Even in the era of Soundcloud and Spotify—perhaps especially in this age of endless choices—record labels are an essential part of our world. They help us to define our tastes, with many becoming shorthand for a specific subgenre ("I'm looking for music that's kind of Brainfeeder-esque, "or "I like music that reminds me of old DJ International tracks); they certainly save us time (if you're an Innervisions fan, for instance, why waste time shopping in the Príncipe section of your local record store or download site?). But mostly, they make us happy—think of that jolt of joy that runs though your body when you find out that your absolute favorite imprint in the world has just offered new tunes for your listening pleasure. So without further ado, here are XLR8R's favorite labels of the year.
Top 10 Labels of 2015
10. Running Back
We'll admit it: We have something of a crush on Gerd Janson. Some of that ardor stems from his DJ sets; he's one of our favorite house-music jocks (with the occasional nod to disco glitter), filling dancefloor as such clubs as Panorama Bar, Closure and Robert Johnson with some of the most groovesome rhythms around. A lot of the credit goes to his production skills, particularly in tandem with Phillip Lauer as one-half of the hard-to-resist Tuff City Kids. But perhaps most of all, we adore him for Running Back, the label that he runs with Thorsten Scheu (a.k.a. Glance). Our affair with Running Back began back in the early '00s, but it really stole our hearts with a fully-loaded 2015, releasing a wide-ranging, uniformly hot batch of tunes from KiNK, Fort Romeau, Tensnake, Octo Octa and many more—including a stunner of a debut from Brian Ring, whose recent three-track deep-houser is something close to brilliant. Alright, we give up—we're in love.
Some people were a bit perplexed when, a few years back, London club Fabric announced it was going to be launching a label dedicated to original material. The club already had not one, but two of the best-loved mix-CD series around, in the long-running form of Fabric and Fabriclive—surely that was enough, wasn't it? But now, by 2015, we totally get it—since its 2013 beginnings, Houndstooth has beguiled us by compiling an immensely varied, uniformly fascinating discography that takes in house, techno, bass music, breakbeat, pop, experimental sounds and whatever else the label can discover, with a degree of quality control that few other imprints can match. And 2015 was perhaps Houndstooth's greatest year yet, with records as diverse as the EBM-esque Document II from Shift Work and the Chicago-jackworthy Raw Materials by Marquis Hawkes to the fractured breaks of Akkord's "Megalith" and the electronic shamanism of Aïsha Devi's Conscious Cunt. More, please!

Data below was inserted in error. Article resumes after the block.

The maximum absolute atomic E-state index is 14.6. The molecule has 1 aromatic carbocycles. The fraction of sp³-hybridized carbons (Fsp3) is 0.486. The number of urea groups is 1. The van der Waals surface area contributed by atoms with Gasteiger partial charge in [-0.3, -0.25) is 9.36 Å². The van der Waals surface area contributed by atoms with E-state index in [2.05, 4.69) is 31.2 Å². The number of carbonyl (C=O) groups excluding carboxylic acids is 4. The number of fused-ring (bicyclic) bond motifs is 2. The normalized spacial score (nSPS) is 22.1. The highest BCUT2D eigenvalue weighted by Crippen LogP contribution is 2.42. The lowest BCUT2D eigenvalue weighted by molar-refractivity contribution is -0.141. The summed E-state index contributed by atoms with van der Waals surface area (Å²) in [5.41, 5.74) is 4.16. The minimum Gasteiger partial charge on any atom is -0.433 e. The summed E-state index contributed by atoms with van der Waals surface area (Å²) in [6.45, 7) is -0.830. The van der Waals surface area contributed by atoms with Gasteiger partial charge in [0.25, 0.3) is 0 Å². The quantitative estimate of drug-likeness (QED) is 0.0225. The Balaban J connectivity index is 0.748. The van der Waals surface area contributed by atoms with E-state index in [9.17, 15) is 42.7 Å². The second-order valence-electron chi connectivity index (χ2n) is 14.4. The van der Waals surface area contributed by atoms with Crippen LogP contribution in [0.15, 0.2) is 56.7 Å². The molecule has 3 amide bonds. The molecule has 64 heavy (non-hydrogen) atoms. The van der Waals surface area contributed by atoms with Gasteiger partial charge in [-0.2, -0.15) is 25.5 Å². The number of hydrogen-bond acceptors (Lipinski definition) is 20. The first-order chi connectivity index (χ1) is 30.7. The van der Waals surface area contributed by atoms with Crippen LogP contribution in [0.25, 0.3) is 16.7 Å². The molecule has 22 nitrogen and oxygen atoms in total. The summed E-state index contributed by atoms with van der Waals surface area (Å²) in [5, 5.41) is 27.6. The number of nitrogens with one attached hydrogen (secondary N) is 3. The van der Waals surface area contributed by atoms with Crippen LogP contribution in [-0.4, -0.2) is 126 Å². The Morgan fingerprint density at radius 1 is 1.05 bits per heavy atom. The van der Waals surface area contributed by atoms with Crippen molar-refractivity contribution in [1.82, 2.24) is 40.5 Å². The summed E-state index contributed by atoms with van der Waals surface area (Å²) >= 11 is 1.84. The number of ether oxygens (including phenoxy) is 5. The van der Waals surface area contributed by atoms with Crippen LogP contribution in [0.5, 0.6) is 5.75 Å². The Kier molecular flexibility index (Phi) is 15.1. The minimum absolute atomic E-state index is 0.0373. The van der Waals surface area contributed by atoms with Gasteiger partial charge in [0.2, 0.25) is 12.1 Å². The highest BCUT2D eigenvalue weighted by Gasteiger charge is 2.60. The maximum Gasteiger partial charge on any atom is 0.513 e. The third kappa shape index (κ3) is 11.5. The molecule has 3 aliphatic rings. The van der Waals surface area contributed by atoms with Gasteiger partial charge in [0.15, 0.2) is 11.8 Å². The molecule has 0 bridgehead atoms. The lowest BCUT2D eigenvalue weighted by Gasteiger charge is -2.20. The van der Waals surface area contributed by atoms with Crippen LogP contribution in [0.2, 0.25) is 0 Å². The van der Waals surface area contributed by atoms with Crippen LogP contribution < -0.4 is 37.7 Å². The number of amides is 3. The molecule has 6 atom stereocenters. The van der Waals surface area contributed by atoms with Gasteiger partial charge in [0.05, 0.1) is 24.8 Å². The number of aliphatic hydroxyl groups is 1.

First as an seminal NYC-based party and more recently as a label, The Bunker New York is one the most respected outfits of the techno realm, particularly among those who crave a bit of adventurism in their electronics. The young imprint may have tempered its schedule a tiny bit after a whirlwind 2014—but what it has put out has been consistently strong and dependently intriguing, with recent music from Clay Wilson, Mark Verbos, Romans (a.k.a. Tin Man and Gunnar Haslam), and LØT.TE all in constant rotation at the XLR8R office. Sure, it's only a few years old, but The Bunker New York has the confident swagger of a label in its prime.
7. Erased Tapes
Erased Tapes had a stellar year in 2015. Nils Frahm's contemporary piano masterpiece, Solo (released in March), set the trajectory, with Kiasmos dropping the Looped EP as a long-awaited follow up to the pair's massive, self-titled album of last year. Nils Frahm and Olafur Arnalds would then go on a spree—Frahm delivering Late Night Tales and Music for the Motion Picture Victoria, along with three other releases with Arnalds as a duo. Michael Price, The Dawn of Midi, and Masayoshi Fujita would all issue a full-lengths as well, but it was the work of Rival Consoles, and his album Howl, that solidified this esoteric label as one of our absolute favorites of the year. Finishing off with a neoclassical album by Lubomyr Melnyk, and another Kiasmos release featuring a Tale of Us remix, we feel as though Erased Tapes lives in its own world where output is of the highest regard, and all forms of modern and forward-thinking classical music can find a home.